Da Vinci was alleged to be Grand Master of the Priory of Sion, an ancient secret order set up to protect the Merovingian kings in France, who in turn claim to have heritage from Mary Magdalene…

In June 2019, I was attending a bio-energetic meditation retreat in Ireland and visited the Knock shrine on our way to the airport. 

Knock, Mother Mary statue

In August 1879, Our Lady appeared at the gable of the church with St Joseph and St John the Evangelist. A Lamb stood upon a plain altar. Some saw angels hovering above the Lamb. The witnesses prayed for over two hours in the pouring rain, although the gable was dry to the touch. 

After reading notes by the witnesses, these three figures were carved by Venetian sculptor Professor Lorenzo Ferri in 1960 to commemorate the miracle.

My friends and I sat in the front pew immediately before them and meditated. Immediately my eyes started to flicker and I ‘saw’ a large pink heart. My friend Suzanne saw the same.. I immediately thought of ‘The Way of the Heart’ – it is always pink to me – Mary Magdalene!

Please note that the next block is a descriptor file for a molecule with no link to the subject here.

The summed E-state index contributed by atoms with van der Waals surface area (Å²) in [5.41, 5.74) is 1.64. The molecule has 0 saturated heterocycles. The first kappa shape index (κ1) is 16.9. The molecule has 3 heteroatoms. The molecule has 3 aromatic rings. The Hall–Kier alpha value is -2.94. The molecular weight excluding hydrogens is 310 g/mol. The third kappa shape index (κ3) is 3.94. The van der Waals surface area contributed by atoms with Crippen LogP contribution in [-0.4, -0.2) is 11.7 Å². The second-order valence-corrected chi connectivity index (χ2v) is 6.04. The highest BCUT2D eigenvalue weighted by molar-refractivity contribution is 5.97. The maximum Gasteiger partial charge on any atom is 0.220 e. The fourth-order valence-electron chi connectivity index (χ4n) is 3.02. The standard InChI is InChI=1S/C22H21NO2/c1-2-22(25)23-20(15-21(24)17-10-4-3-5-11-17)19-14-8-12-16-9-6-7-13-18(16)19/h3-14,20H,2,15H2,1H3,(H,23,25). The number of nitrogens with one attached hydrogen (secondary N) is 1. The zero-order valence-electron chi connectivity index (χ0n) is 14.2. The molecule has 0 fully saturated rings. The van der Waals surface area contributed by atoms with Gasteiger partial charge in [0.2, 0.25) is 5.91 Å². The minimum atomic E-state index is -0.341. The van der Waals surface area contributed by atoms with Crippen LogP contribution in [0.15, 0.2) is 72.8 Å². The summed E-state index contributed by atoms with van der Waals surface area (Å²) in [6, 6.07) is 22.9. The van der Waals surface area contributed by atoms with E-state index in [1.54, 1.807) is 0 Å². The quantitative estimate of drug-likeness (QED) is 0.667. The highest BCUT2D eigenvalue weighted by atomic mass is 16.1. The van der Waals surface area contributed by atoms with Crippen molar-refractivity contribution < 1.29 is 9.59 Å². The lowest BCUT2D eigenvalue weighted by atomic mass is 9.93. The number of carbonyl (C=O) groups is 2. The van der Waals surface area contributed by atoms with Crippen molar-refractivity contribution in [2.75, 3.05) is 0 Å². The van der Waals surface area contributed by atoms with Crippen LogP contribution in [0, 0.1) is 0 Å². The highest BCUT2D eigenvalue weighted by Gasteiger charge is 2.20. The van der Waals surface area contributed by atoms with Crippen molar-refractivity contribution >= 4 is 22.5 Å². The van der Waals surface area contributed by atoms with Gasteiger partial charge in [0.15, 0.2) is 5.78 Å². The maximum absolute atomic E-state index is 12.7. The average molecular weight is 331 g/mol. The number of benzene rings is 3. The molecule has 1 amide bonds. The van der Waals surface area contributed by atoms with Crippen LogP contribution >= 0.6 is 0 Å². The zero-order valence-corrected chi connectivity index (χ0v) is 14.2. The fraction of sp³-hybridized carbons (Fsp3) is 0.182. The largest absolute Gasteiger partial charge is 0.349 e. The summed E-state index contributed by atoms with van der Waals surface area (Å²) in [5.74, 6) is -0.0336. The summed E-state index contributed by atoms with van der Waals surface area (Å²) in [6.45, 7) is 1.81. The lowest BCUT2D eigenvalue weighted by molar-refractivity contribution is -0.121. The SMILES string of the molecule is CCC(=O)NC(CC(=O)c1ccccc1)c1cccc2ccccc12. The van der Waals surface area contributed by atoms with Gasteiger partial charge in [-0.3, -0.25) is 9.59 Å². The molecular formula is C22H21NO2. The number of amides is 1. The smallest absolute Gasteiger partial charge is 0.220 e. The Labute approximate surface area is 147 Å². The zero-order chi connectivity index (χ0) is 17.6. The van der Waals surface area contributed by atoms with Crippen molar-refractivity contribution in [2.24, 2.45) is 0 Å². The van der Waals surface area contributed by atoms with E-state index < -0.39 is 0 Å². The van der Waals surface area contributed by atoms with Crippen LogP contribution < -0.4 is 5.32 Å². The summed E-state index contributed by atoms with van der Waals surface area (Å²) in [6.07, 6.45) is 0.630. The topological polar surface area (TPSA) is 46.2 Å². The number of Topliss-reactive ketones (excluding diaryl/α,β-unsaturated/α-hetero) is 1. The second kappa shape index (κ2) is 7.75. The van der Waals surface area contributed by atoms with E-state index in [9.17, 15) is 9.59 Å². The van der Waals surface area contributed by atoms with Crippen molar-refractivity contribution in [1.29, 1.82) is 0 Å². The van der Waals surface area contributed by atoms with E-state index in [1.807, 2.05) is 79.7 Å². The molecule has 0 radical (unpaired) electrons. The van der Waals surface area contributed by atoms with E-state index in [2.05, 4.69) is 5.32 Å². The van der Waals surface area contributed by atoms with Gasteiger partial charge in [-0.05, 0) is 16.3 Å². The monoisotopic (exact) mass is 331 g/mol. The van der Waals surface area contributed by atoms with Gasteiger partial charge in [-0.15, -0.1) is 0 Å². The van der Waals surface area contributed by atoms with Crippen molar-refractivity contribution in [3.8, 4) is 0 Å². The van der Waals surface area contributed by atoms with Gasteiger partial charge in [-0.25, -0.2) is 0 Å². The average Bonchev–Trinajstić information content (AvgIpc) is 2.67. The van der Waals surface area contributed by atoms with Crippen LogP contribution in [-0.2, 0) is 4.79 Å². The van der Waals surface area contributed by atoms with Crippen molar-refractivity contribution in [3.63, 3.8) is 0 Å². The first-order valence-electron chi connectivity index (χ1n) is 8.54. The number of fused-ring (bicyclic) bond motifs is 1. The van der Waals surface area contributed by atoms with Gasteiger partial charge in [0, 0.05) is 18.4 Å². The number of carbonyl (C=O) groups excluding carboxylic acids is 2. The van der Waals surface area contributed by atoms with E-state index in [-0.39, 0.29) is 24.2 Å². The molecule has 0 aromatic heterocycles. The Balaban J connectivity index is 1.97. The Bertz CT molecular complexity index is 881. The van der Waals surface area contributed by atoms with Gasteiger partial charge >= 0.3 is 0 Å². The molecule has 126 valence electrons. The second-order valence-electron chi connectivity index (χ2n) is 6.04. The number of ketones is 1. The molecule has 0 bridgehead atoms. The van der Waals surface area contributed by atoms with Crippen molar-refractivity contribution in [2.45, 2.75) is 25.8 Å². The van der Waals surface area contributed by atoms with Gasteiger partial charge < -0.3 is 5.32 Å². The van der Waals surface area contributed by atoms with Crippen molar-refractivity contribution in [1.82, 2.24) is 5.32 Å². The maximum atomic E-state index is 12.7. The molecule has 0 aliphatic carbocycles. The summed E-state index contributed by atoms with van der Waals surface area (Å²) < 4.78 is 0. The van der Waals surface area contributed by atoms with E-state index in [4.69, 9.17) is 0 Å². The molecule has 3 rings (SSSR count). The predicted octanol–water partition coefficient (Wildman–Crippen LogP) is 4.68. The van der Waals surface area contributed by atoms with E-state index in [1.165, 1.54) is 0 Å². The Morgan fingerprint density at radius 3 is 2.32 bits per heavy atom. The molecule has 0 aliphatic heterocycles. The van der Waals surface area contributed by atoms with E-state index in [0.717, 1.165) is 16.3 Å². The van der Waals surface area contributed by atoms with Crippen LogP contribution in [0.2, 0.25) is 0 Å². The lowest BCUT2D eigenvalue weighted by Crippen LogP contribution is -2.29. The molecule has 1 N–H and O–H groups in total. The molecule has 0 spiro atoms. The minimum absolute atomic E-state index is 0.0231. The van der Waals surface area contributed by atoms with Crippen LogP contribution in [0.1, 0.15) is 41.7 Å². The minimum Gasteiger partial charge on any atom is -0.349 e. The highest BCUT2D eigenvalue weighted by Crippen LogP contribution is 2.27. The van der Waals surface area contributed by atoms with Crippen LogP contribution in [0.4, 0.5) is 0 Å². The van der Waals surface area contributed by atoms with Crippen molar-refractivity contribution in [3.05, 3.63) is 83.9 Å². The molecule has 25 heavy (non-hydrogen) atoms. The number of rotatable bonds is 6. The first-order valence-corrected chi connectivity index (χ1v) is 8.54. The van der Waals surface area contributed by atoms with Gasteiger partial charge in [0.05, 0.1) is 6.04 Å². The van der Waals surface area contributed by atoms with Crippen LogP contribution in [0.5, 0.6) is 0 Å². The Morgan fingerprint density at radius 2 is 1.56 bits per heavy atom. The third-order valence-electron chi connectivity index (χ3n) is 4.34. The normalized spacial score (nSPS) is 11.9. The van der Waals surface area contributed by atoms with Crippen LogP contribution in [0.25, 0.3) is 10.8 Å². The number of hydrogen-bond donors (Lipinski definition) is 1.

So I believe the figure to the right of Mother Mary is not John, it’s a woman, Mary Magdalene. The book in her left hand represents the gnostic gospels. Her right hand is performing a mudra, which she would have learnt about in the Mystery school in Alexandria. A mudra is a hand gesture that channels your body’s energy flow. She is practising the  Prana mudra; prana is the vital life force within all living things – she is awakening both her personal prana and the prana around her.

My cellular memory tells me the figure to the left of Mother Mary is Joseph of Arimathea, her half-brother, not her husband Joseph. In ‘Mary Magdalene’s Legacy’, it is Joseph of Arimathea who is entrusted with the care of Yeshua’s mother and Mary Magdalene, the mother of his child. He arranged for their escape from Judea to Alexandria.

I wonder where else she is hiding?